Peace process will lead to national reconciliation, says Thein Sein

Peace process will lead to national reconciliation, says Thein Sein

In his monthly radio address to the nation on 1 October, Burma’s President Thein Sein emphasised the current round of peace talks with ethnic groups, saying that the peace process was related to a long-term plan aimed at realizing national reconciliation.

Thein Sein’s monthly speech was aired on national radio on Tuesday morning around the same time as the president was flying to Sittwe en route to inspect destruction in Sandoway where some 70 houses had been torched the day before in the latest bout of communal violence to rack the country. As security was beefed up around Sandoway district, the president’s visit was cancelled and he returned to the capital.

In his speech on Tuesday, which was also published in state media, President Thein Sein focused mainly on the ongoing peace process. He said that the process is delicate and that all successive governments have tried but not succeeded in achieving national reconciliation.

“Although there are some setbacks, the current state of the peace process unambiguously shows that the achievements outweigh the setbacks,” he said. “We should also congratulate our dialogue partners including leaders of all ethnic groups, the Tatmadaw [Burmese army] and ethnic armed groups for the achievements we have attained thus far.

“However the present government has analysed the political reality of today, and realised that they have to solve the root problem to achieve a lasting peace between the different ethnic groups,” he said.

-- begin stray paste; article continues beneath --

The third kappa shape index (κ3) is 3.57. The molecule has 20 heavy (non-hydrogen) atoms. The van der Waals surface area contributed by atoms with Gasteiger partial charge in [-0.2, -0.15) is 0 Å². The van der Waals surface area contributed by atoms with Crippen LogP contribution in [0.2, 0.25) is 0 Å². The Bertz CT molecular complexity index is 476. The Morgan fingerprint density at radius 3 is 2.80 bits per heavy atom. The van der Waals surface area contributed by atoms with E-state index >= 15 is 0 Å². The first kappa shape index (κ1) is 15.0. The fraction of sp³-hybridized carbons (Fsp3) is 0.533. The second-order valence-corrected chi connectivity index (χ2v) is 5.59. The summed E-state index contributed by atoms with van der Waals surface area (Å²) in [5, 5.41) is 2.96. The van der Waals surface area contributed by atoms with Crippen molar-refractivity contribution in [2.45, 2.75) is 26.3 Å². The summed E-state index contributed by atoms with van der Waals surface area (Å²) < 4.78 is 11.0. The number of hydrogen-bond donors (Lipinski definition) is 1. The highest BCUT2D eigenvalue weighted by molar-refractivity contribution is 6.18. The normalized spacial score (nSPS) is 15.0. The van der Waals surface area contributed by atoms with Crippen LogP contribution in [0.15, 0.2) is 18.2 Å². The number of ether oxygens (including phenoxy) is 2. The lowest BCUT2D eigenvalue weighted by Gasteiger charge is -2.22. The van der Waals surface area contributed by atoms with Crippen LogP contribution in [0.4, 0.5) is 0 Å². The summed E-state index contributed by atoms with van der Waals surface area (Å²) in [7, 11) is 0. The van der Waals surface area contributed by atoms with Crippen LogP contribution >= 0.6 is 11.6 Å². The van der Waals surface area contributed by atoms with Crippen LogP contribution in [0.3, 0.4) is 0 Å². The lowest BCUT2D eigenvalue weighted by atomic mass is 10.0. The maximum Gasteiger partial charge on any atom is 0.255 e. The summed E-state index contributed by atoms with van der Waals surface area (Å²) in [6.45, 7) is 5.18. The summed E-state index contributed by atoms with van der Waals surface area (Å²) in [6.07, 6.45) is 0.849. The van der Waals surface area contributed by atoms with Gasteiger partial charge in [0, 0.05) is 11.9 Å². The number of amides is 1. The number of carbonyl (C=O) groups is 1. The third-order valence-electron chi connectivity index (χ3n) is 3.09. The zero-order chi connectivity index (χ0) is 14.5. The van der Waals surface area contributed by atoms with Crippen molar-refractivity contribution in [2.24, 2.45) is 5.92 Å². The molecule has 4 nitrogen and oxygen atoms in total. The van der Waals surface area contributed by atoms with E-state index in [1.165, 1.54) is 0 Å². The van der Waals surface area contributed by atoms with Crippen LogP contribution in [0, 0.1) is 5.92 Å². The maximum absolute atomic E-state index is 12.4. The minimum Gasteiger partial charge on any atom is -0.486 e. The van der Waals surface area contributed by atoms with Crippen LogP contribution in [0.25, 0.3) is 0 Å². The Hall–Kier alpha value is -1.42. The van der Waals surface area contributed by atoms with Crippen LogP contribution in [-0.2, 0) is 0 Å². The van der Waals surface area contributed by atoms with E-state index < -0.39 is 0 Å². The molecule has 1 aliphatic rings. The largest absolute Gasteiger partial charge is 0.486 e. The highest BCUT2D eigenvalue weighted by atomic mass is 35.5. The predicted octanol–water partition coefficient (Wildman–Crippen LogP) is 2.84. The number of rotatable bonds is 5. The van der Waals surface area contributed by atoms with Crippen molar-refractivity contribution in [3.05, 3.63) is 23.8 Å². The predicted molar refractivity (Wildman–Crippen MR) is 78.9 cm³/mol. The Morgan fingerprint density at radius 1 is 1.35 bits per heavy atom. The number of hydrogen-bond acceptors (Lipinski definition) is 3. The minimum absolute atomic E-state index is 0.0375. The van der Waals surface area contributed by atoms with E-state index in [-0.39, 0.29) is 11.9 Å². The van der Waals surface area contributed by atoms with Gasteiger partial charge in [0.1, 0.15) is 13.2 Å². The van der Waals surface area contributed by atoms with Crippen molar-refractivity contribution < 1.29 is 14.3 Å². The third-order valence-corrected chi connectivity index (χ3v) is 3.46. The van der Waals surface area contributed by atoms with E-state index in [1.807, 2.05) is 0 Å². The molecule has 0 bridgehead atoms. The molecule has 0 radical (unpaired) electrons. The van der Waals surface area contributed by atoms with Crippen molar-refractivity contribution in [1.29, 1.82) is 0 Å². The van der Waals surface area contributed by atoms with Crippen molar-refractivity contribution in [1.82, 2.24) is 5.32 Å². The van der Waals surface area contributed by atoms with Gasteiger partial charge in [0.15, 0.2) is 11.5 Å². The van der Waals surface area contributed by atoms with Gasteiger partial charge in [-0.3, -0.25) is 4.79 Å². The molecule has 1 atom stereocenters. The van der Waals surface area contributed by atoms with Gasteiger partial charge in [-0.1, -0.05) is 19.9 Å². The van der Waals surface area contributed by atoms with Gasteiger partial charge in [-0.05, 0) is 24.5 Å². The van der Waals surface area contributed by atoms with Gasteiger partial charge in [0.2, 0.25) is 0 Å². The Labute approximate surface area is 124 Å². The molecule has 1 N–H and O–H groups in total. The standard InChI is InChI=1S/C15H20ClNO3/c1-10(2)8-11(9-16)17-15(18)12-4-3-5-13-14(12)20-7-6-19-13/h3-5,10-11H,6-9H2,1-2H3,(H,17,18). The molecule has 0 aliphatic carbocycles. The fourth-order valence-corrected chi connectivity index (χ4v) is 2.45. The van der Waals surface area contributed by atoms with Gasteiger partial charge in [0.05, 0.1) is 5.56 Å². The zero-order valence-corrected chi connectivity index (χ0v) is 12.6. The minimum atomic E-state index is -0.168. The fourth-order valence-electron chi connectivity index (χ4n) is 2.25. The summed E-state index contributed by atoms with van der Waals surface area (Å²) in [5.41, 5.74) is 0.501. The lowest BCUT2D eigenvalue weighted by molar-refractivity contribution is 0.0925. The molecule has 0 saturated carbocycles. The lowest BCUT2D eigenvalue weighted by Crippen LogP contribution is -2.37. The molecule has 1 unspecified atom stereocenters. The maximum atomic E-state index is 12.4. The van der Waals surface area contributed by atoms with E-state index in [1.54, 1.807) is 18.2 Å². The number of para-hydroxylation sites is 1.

A preliminary round of talks between the government and KIO will recommence this week, as reported on Tuesday by DVB.

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The president also touched upon the issue of media freedom in Burma. “The media in our country enjoys more freedom than its counterparts in other Southeast Asian countries,” he stated, before calling for responsibility on the part of the media industry itself.

“I would like to urge the media profession to enforce media ethics, avoid covering unfounded rumors and stop making personal attacks at a time the country is sowing the seeds of media freedom,” he said. “At a time when the entire country is engaging in historic state-building process, we all must work together to prevent such unethical personal attacks that rise to the level of abuse of recently acquired media freedoms.”

But Zaw Thet Htwe, editor and Press Council member, dis agreed. “Burma’s media freedom is still ranking lower than Southeast Asian countries such as Thailand, Cambodia or Philippines and we can see neither the government nor the parliament is willingly cooperating for the media freedom,” he told DVB. “So I disagree with the president saying Burma enjoys more media freedom than other Southeast Asian countries.”

Thein Sein concluded by expressing hope that his speech will clear all doubts people might have about the peace process, and said that he sincerely believes that if people come together in their will for peace, it will be achieved.

 

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